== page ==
- Latest available (Revised)
- Original (As enacted)
Judicial Factors Act 1849, Section 19 is up to date with all changes known to be in force on or before 26 May 2016. There are changes that may be brought into force at a future date. Changes that have been made appear in the content and are referenced with annotations.
Revised legislation carried on this site may not be fully up to date. Changes and effects are recorded by our editorial team in lists which can be found in the ‘Changes to Legislation’ area. Where those effects have yet to be applied to the text of the legislation by the editorial team they are also listed alongside the legislation in the affected provisions. Use the ‘more’ link to open the changes and effects relevant to the provision you are viewing.
This section lists the commencement orders yet to be applied to the whole Act. These effects are included in this view as they may be (but won’t necessarily be) relevant to the specific provision that you are viewing. Where applicable the commencement orders are listed under two headings, firstly those that bring some part of the Act you are viewing into force and secondly, those that bring into force legislation that affects some part of the legislation you are viewing. If you are viewing a prospective version or there is a prospective version available there may be commencement orders listed here that are relevant to the provision you are viewing.
The accountant shall make all such requisitions or orders on the factor as he may consider necessary; and if such requisition or order shall be disobeyed or neglected, he shall report the same to the lord ordinary, giving previous notice to the factor or his agent, who shall lodge objections in writing, if he any has, within [F1seven days] after such notice; and the lord ordinary is hereby empowered, on considering such requisition or order with the objections thereto, if any, to recal or vary, confirm or repeat, such requisition or order; and the interlocutor of the lord ordinary shall be final and conclusive against the accountant, and also against the factor, unless he shall, at the time of pronouncing judgment, give notice of his intention to bring the judgment under review, in which case the lord ordinary shall dispose of the matter of expences and give any interim order that may be necessary, which interim order shall not be subject to review.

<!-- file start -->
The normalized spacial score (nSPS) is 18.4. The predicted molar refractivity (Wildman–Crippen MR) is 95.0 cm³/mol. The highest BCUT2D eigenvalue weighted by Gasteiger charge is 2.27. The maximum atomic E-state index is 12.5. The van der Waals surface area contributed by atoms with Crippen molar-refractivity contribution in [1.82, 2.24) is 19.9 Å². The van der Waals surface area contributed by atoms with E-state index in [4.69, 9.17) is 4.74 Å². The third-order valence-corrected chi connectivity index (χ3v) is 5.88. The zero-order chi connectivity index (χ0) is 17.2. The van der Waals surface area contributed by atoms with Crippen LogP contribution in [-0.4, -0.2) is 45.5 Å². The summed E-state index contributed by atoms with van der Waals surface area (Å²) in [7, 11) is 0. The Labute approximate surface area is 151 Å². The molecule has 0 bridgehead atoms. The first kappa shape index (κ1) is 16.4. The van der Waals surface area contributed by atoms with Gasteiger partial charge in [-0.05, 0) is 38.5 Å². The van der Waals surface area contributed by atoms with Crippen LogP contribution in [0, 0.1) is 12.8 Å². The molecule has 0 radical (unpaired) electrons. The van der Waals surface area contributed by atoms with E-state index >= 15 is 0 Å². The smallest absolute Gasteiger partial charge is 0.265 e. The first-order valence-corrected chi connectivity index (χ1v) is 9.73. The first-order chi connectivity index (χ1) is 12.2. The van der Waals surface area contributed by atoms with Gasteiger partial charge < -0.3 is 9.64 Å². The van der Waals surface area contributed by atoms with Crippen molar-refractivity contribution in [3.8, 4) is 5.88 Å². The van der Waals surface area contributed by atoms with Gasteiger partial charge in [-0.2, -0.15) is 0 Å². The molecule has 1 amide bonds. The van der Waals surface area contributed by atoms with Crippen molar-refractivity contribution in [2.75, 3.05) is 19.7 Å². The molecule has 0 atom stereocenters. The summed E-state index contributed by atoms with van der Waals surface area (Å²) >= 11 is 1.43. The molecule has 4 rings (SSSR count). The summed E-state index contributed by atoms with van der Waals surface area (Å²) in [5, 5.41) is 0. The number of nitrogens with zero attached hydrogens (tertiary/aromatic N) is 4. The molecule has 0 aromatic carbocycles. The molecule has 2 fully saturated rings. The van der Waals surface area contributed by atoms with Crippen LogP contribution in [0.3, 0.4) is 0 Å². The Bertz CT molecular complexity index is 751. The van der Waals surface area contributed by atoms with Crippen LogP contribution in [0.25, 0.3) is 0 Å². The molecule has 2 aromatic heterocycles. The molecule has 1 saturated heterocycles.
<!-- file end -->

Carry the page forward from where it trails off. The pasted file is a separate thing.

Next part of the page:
Annotations are used to give authority for changes and other effects on the legislation you are viewing and to convey editorial information. They appear at the foot of the relevant provision or under the associated heading. Annotations are categorised by annotation type, such as F-notes for textual amendments and I-notes for commencement information (a full list can be found in the Editorial Practice Guide). Each annotation is identified by a sequential reference number. For F-notes, M-notes and X-notes, the number also appears in bold superscript at the relevant location in the text. All annotations contain links to the affecting legislation.
Geographical Extent: Indicates the geographical area that this provision applies to. For further information see ‘Frequently Asked Questions’.
Show Timeline of Changes: See how this legislation has or could change over time. Turning this feature on will show extra navigation options to go to these specific points in time. Return to the latest available version by using the controls above in the What Version box.
Click 'View More' or select 'More Resources' tab for additional information including: